Toshi, 93, and Kinjiro Ide, 97, have chosen to live out their lives at their home in the village of Kawauchi, Fukushima Prefecture, where evacuated residents are still hesitant to return due to the radioactive threat from the nearby nuclear plant catastrophe.

The entire village was evacuated shortly after the March 11, 2011, Great East Japan Earthquake and tsunami hit the Tohoku region, leading to three reactor meltdowns at Tokyo Electric Power Co.’s Fukushima No. 1 power station.

The couple took shelter in the home of their third son and his wife in Tochigi Prefecture.

But two months later they returned to the village, even though it is less than 30 km from the stricken nuclear plant.

For a while after their return, their oldest son insisted that the couple move in with him in Hyogo Prefecture.

But the couple chose to stay, telling him they are too old to move around so much.

Over the past 2½ years, Toshi Ide has grown vegetables in their garden. She prepares three meals a day and takes care of Kinjiro, who has a visual impairment.

During the war, Kinjiro, who was a member of the Imperial Japanese Army’s Kanto unit, was sent to Manchuria in northeastern China, where he sustained a bullet wound to the head that affected his eyesight.

After returning to Japan, he married Toshi in 1941. When the war ended he opened an acupuncture clinic in their home and continued to work until he turned around 90.

He is now losing his hearing, too, but can eat on his own.

Recalling the days during the 1970s and 1980s when two atomic power plants were constructed near their village, Toshi said, “We envied people on that side as roads there were paved and new municipal buildings were built.”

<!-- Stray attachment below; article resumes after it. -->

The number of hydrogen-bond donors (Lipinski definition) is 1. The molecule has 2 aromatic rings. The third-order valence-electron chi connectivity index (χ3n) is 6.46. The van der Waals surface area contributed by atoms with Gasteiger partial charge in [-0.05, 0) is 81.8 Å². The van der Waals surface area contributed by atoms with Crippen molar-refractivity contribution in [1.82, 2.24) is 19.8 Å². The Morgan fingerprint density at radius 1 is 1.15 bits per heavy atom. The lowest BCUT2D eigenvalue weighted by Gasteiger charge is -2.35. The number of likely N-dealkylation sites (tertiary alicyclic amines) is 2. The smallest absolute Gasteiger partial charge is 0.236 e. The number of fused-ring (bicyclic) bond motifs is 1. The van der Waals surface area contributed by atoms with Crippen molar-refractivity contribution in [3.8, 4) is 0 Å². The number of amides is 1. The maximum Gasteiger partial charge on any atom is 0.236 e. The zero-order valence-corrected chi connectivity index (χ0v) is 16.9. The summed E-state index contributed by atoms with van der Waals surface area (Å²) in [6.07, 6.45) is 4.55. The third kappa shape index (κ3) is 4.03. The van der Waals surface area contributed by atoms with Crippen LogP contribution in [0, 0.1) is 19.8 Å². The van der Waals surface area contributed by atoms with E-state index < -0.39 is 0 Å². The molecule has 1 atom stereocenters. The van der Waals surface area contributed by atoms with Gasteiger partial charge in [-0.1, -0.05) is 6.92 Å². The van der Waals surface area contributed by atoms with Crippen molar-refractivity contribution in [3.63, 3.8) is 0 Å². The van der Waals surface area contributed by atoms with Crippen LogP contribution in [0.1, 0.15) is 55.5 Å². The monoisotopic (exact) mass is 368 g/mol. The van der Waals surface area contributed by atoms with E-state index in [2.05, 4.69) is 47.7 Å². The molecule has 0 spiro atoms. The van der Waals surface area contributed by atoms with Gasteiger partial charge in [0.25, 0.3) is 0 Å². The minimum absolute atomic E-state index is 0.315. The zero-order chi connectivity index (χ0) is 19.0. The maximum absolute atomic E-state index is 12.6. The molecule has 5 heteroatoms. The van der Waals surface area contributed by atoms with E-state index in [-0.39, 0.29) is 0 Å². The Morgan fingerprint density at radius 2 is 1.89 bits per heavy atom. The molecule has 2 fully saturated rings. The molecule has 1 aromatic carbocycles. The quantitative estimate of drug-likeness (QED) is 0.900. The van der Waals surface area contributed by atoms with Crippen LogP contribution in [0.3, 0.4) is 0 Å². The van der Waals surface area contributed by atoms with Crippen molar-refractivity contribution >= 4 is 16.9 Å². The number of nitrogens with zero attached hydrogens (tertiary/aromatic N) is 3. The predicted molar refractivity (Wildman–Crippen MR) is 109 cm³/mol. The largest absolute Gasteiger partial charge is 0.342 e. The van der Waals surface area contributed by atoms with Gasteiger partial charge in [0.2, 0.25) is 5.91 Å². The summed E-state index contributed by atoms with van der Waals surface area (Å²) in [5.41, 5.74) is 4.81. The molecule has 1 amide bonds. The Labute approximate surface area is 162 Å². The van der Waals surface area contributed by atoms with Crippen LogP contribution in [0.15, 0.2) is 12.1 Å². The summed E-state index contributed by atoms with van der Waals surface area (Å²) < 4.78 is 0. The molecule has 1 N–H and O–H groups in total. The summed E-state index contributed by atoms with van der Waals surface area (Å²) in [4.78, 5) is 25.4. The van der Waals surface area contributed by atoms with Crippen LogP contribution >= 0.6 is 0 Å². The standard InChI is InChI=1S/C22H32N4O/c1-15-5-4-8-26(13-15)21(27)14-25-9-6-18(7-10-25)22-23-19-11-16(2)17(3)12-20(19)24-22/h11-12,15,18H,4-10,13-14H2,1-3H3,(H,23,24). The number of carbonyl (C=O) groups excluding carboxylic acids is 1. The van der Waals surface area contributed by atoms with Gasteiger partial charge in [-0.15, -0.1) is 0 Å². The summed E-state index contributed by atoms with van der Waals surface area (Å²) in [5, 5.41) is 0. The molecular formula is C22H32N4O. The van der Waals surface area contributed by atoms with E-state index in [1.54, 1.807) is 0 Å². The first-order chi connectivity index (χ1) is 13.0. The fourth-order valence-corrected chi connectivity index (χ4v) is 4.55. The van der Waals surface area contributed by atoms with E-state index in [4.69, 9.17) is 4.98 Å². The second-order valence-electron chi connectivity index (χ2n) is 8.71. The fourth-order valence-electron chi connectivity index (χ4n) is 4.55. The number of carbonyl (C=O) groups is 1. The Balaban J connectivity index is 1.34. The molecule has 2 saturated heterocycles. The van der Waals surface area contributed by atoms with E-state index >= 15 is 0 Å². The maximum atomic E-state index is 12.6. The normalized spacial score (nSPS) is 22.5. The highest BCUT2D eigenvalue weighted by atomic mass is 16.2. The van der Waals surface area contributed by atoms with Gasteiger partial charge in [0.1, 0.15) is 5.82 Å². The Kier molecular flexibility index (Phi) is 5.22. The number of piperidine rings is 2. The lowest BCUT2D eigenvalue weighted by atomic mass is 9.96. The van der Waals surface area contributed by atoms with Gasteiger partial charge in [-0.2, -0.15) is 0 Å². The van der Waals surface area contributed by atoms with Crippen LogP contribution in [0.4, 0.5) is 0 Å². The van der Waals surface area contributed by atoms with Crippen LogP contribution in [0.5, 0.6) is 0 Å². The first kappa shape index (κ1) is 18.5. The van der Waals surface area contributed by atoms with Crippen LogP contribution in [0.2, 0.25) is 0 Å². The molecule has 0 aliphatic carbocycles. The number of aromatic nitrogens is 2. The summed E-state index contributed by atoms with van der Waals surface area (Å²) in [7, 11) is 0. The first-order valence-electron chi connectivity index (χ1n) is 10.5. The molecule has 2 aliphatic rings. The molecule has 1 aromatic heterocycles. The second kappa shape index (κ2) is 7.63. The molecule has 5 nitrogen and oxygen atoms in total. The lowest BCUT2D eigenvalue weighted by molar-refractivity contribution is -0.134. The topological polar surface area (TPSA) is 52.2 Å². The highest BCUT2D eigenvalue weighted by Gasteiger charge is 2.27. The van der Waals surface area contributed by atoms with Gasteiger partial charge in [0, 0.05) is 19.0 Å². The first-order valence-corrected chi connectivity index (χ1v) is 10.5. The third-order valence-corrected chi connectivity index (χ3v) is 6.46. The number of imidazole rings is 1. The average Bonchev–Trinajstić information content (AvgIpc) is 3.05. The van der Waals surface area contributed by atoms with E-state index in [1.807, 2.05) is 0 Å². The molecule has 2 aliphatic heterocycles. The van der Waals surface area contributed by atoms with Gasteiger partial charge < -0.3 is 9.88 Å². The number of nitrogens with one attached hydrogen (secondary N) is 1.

The Fukushima No. 1 and No. 2 facilities are located to the east of Kawauchi.

Toshi said she found the rapid development of the area “impressive” and never felt endangered by the plants.

The couple said they are not too concerned about the radiation they are exposed to daily, but they do fear the village may fade away as young people hesitate to return.

About half of the roughly 2,800 residents have been spending four days or more a week in the village, but only a small number of people in their 40s or younger do so, according to the village office.

“I don’t think we’ll still be alive even if such a day comes that the village disappears, but don’t want to even think about it,” Toshi said.

She said her secret to living a long life is writing a diary, adding she can’t go to bed without finishing it for the day. She has been maintaining her journal for decades except for the upheaval from March 15 to 31 in 2011.

Referring to the 2020 Tokyo Olympics, Toshi, who loves watching sports on TV, said to Kinjiro, “It’ll be great if we’re still alive and can watch the event here at home as usual.”

In a time of both misinformation and too much information, quality journalism is more crucial than ever.
By subscribing, you can help us get the story right.